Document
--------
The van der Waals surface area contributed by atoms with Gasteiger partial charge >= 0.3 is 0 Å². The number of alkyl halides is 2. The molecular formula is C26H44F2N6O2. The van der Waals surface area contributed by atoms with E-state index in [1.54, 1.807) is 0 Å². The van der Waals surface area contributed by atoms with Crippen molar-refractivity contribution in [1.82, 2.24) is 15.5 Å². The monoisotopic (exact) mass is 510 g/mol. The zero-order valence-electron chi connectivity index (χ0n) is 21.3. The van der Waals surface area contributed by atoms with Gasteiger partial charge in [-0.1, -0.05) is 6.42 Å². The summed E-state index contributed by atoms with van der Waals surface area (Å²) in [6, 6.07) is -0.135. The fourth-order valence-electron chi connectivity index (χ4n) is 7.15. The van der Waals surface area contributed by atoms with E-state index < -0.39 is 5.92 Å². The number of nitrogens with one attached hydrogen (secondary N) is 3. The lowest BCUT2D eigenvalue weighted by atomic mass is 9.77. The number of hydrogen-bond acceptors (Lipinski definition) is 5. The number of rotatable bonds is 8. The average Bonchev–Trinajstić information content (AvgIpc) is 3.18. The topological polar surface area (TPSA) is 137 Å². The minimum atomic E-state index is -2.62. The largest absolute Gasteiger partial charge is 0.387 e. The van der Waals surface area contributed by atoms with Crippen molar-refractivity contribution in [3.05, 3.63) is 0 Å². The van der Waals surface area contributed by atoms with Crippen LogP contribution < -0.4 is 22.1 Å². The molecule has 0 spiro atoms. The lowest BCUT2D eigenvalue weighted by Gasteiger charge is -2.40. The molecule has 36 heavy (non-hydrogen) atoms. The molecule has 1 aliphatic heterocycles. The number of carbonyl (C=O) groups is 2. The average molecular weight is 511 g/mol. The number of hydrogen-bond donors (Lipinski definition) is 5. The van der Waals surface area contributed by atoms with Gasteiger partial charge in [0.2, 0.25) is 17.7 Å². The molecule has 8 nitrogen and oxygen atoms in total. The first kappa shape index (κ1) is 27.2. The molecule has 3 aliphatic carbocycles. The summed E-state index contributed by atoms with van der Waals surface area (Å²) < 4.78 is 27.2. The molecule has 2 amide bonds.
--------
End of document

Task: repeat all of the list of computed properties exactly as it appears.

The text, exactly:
The van der Waals surface area contributed by atoms with Gasteiger partial charge >= 0.3 is 0 Å². The number of alkyl halides is 2. The molecular formula is C26H44F2N6O2. The van der Waals surface area contributed by atoms with E-state index in [1.54, 1.807) is 0 Å². The van der Waals surface area contributed by atoms with Crippen molar-refractivity contribution in [1.82, 2.24) is 15.5 Å². The monoisotopic (exact) mass is 510 g/mol. The zero-order valence-electron chi connectivity index (χ0n) is 21.3. The van der Waals surface area contributed by atoms with Gasteiger partial charge in [-0.1, -0.05) is 6.42 Å². The summed E-state index contributed by atoms with van der Waals surface area (Å²) in [6, 6.07) is -0.135. The fourth-order valence-electron chi connectivity index (χ4n) is 7.15. The van der Waals surface area contributed by atoms with E-state index < -0.39 is 5.92 Å². The number of nitrogens with one attached hydrogen (secondary N) is 3. The lowest BCUT2D eigenvalue weighted by atomic mass is 9.77. The number of hydrogen-bond acceptors (Lipinski definition) is 5. The number of rotatable bonds is 8. The average Bonchev–Trinajstić information content (AvgIpc) is 3.18. The topological polar surface area (TPSA) is 137 Å². The minimum atomic E-state index is -2.62. The largest absolute Gasteiger partial charge is 0.387 e. The van der Waals surface area contributed by atoms with Crippen molar-refractivity contribution in [3.05, 3.63) is 0 Å². The van der Waals surface area contributed by atoms with Crippen LogP contribution < -0.4 is 22.1 Å². The molecule has 0 spiro atoms. The lowest BCUT2D eigenvalue weighted by Gasteiger charge is -2.40. The molecule has 36 heavy (non-hydrogen) atoms. The molecule has 1 aliphatic heterocycles. The number of carbonyl (C=O) groups is 2. The average molecular weight is 511 g/mol. The number of hydrogen-bond donors (Lipinski definition) is 5. The van der Waals surface area contributed by atoms with Gasteiger partial charge in [0.2, 0.25) is 17.7 Å². The molecule has 8 nitrogen and oxygen atoms in total. The first kappa shape index (κ1) is 27.2. The molecule has 3 aliphatic carbocycles. The summed E-state index contributed by atoms with van der Waals surface area (Å²) < 4.78 is 27.2. The molecule has 2 amide bonds.